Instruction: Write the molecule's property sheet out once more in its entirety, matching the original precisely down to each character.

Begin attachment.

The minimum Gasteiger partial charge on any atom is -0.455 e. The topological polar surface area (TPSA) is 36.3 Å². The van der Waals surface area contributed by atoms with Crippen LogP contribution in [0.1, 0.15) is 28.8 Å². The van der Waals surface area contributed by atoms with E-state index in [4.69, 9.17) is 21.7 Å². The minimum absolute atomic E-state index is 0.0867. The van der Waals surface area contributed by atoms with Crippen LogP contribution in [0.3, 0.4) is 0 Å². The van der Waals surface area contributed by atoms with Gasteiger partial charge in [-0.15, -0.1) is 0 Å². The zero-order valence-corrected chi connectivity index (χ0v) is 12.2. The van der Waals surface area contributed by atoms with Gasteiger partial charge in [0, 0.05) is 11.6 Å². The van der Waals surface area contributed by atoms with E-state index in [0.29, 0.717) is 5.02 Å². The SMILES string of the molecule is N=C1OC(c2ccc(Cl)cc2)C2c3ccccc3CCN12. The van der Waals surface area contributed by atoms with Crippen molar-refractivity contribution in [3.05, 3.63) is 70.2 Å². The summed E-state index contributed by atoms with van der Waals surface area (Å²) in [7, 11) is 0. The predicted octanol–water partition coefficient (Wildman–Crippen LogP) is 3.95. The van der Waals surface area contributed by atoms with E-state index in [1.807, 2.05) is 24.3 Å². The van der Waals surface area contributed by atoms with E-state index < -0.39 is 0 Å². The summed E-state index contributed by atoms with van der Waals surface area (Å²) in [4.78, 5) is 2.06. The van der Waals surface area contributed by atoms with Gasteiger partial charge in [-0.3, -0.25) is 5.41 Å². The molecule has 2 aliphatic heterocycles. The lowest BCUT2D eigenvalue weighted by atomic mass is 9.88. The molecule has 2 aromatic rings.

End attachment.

The minimum Gasteiger partial charge on any atom is -0.455 e. The topological polar surface area (TPSA) is 36.3 Å². The van der Waals surface area contributed by atoms with Crippen LogP contribution in [0.1, 0.15) is 28.8 Å². The van der Waals surface area contributed by atoms with E-state index in [4.69, 9.17) is 21.7 Å². The minimum absolute atomic E-state index is 0.0867. The van der Waals surface area contributed by atoms with Crippen LogP contribution in [0.3, 0.4) is 0 Å². The van der Waals surface area contributed by atoms with Gasteiger partial charge in [-0.15, -0.1) is 0 Å². The zero-order valence-corrected chi connectivity index (χ0v) is 12.2. The van der Waals surface area contributed by atoms with Gasteiger partial charge in [0, 0.05) is 11.6 Å². The van der Waals surface area contributed by atoms with E-state index in [0.29, 0.717) is 5.02 Å². The SMILES string of the molecule is N=C1OC(c2ccc(Cl)cc2)C2c3ccccc3CCN12. The van der Waals surface area contributed by atoms with Crippen molar-refractivity contribution in [3.05, 3.63) is 70.2 Å². The summed E-state index contributed by atoms with van der Waals surface area (Å²) in [7, 11) is 0. The predicted octanol–water partition coefficient (Wildman–Crippen LogP) is 3.95. The van der Waals surface area contributed by atoms with E-state index in [1.807, 2.05) is 24.3 Å². The van der Waals surface area contributed by atoms with E-state index < -0.39 is 0 Å². The summed E-state index contributed by atoms with van der Waals surface area (Å²) in [4.78, 5) is 2.06. The van der Waals surface area contributed by atoms with Gasteiger partial charge in [-0.3, -0.25) is 5.41 Å². The molecule has 2 aliphatic heterocycles. The lowest BCUT2D eigenvalue weighted by atomic mass is 9.88. The molecule has 2 aromatic rings.